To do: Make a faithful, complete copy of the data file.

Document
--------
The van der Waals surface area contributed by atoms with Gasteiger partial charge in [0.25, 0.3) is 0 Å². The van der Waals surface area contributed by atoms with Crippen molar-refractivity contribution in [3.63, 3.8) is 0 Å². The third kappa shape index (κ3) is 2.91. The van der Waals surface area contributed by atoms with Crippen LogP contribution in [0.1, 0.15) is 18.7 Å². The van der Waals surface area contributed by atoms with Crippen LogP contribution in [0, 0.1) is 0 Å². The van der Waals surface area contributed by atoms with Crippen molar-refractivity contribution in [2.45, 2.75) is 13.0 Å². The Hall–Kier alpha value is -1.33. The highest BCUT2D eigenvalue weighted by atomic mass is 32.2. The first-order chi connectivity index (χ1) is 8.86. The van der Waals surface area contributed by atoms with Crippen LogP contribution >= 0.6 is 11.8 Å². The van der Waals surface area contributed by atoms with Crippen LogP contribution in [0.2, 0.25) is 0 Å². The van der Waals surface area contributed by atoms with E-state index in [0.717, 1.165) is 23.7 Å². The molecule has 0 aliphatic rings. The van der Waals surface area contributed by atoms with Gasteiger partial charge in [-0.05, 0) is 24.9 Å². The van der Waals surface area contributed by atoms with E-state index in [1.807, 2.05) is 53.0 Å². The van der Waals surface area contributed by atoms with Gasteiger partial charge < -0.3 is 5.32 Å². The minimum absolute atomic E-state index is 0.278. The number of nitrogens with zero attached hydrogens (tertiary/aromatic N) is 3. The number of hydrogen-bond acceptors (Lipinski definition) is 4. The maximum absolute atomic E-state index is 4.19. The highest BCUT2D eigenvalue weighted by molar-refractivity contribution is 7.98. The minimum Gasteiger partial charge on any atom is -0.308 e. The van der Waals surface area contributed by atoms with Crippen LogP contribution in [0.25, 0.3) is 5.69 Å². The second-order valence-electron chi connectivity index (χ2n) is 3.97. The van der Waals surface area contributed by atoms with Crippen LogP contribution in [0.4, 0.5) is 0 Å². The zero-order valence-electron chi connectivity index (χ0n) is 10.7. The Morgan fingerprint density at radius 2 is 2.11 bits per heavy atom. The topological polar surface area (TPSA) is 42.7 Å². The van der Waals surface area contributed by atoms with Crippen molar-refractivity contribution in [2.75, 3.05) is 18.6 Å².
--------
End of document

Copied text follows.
The van der Waals surface area contributed by atoms with Gasteiger partial charge in [0.25, 0.3) is 0 Å². The van der Waals surface area contributed by atoms with Crippen molar-refractivity contribution in [3.63, 3.8) is 0 Å². The third kappa shape index (κ3) is 2.91. The van der Waals surface area contributed by atoms with Crippen LogP contribution in [0.1, 0.15) is 18.7 Å². The van der Waals surface area contributed by atoms with Crippen LogP contribution in [0, 0.1) is 0 Å². The van der Waals surface area contributed by atoms with Crippen molar-refractivity contribution in [2.45, 2.75) is 13.0 Å². The Hall–Kier alpha value is -1.33. The highest BCUT2D eigenvalue weighted by atomic mass is 32.2. The first-order chi connectivity index (χ1) is 8.86. The van der Waals surface area contributed by atoms with Crippen LogP contribution >= 0.6 is 11.8 Å². The van der Waals surface area contributed by atoms with Crippen LogP contribution in [0.2, 0.25) is 0 Å². The van der Waals surface area contributed by atoms with E-state index in [0.717, 1.165) is 23.7 Å². The molecule has 0 aliphatic rings. The van der Waals surface area contributed by atoms with Gasteiger partial charge in [-0.05, 0) is 24.9 Å². The van der Waals surface area contributed by atoms with E-state index in [1.807, 2.05) is 53.0 Å². The van der Waals surface area contributed by atoms with Gasteiger partial charge < -0.3 is 5.32 Å². The minimum absolute atomic E-state index is 0.278. The number of nitrogens with zero attached hydrogens (tertiary/aromatic N) is 3. The number of hydrogen-bond acceptors (Lipinski definition) is 4. The maximum absolute atomic E-state index is 4.19. The highest BCUT2D eigenvalue weighted by molar-refractivity contribution is 7.98. The minimum Gasteiger partial charge on any atom is -0.308 e. The van der Waals surface area contributed by atoms with Crippen LogP contribution in [0.25, 0.3) is 5.69 Å². The second-order valence-electron chi connectivity index (χ2n) is 3.97. The van der Waals surface area contributed by atoms with Crippen LogP contribution in [0.4, 0.5) is 0 Å². The zero-order valence-electron chi connectivity index (χ0n) is 10.7. The Morgan fingerprint density at radius 2 is 2.11 bits per heavy atom. The topological polar surface area (TPSA) is 42.7 Å². The van der Waals surface area contributed by atoms with Crippen molar-refractivity contribution in [2.75, 3.05) is 18.6 Å².